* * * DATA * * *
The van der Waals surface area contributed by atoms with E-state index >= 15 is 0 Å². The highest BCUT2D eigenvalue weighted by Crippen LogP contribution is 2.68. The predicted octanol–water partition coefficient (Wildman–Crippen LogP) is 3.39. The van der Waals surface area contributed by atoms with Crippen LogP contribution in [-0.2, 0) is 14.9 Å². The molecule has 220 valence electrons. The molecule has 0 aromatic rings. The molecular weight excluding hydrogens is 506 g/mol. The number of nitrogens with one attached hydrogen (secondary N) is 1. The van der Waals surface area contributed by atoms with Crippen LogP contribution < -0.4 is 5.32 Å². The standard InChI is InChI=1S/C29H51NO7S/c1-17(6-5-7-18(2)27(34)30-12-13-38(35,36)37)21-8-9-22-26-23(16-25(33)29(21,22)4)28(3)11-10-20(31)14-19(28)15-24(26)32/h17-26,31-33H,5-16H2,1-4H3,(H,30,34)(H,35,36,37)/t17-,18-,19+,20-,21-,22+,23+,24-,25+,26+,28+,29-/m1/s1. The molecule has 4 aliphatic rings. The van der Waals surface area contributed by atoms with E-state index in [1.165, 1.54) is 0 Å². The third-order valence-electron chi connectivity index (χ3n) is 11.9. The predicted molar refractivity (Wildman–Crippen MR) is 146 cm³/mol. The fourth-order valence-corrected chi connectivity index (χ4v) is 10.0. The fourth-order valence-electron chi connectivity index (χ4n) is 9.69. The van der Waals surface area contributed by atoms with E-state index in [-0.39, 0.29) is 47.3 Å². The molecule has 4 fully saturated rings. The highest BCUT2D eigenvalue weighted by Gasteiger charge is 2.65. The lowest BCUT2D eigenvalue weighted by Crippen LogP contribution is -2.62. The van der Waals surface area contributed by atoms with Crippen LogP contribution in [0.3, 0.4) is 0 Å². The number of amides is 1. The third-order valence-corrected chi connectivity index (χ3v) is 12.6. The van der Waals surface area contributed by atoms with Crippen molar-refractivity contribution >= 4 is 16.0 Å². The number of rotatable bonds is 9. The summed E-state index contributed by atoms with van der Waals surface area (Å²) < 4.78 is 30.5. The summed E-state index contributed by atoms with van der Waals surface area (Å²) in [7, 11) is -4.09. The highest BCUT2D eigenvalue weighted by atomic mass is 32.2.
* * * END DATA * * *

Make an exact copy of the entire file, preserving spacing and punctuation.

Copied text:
The van der Waals surface area contributed by atoms with E-state index >= 15 is 0 Å². The highest BCUT2D eigenvalue weighted by Crippen LogP contribution is 2.68. The predicted octanol–water partition coefficient (Wildman–Crippen LogP) is 3.39. The van der Waals surface area contributed by atoms with Crippen LogP contribution in [-0.2, 0) is 14.9 Å². The molecule has 220 valence electrons. The molecule has 0 aromatic rings. The molecular weight excluding hydrogens is 506 g/mol. The number of nitrogens with one attached hydrogen (secondary N) is 1. The van der Waals surface area contributed by atoms with Crippen LogP contribution < -0.4 is 5.32 Å². The standard InChI is InChI=1S/C29H51NO7S/c1-17(6-5-7-18(2)27(34)30-12-13-38(35,36)37)21-8-9-22-26-23(16-25(33)29(21,22)4)28(3)11-10-20(31)14-19(28)15-24(26)32/h17-26,31-33H,5-16H2,1-4H3,(H,30,34)(H,35,36,37)/t17-,18-,19+,20-,21-,22+,23+,24-,25+,26+,28+,29-/m1/s1. The molecule has 4 aliphatic rings. The van der Waals surface area contributed by atoms with E-state index in [1.165, 1.54) is 0 Å². The third-order valence-electron chi connectivity index (χ3n) is 11.9. The predicted molar refractivity (Wildman–Crippen MR) is 146 cm³/mol. The fourth-order valence-corrected chi connectivity index (χ4v) is 10.0. The fourth-order valence-electron chi connectivity index (χ4n) is 9.69. The van der Waals surface area contributed by atoms with E-state index in [-0.39, 0.29) is 47.3 Å². The molecule has 4 fully saturated rings. The highest BCUT2D eigenvalue weighted by Gasteiger charge is 2.65. The lowest BCUT2D eigenvalue weighted by Crippen LogP contribution is -2.62. The van der Waals surface area contributed by atoms with Crippen LogP contribution in [0.3, 0.4) is 0 Å². The number of amides is 1. The third-order valence-corrected chi connectivity index (χ3v) is 12.6. The van der Waals surface area contributed by atoms with Crippen molar-refractivity contribution >= 4 is 16.0 Å². The number of rotatable bonds is 9. The summed E-state index contributed by atoms with van der Waals surface area (Å²) < 4.78 is 30.5. The summed E-state index contributed by atoms with van der Waals surface area (Å²) in [7, 11) is -4.09. The highest BCUT2D eigenvalue weighted by atomic mass is 32.2.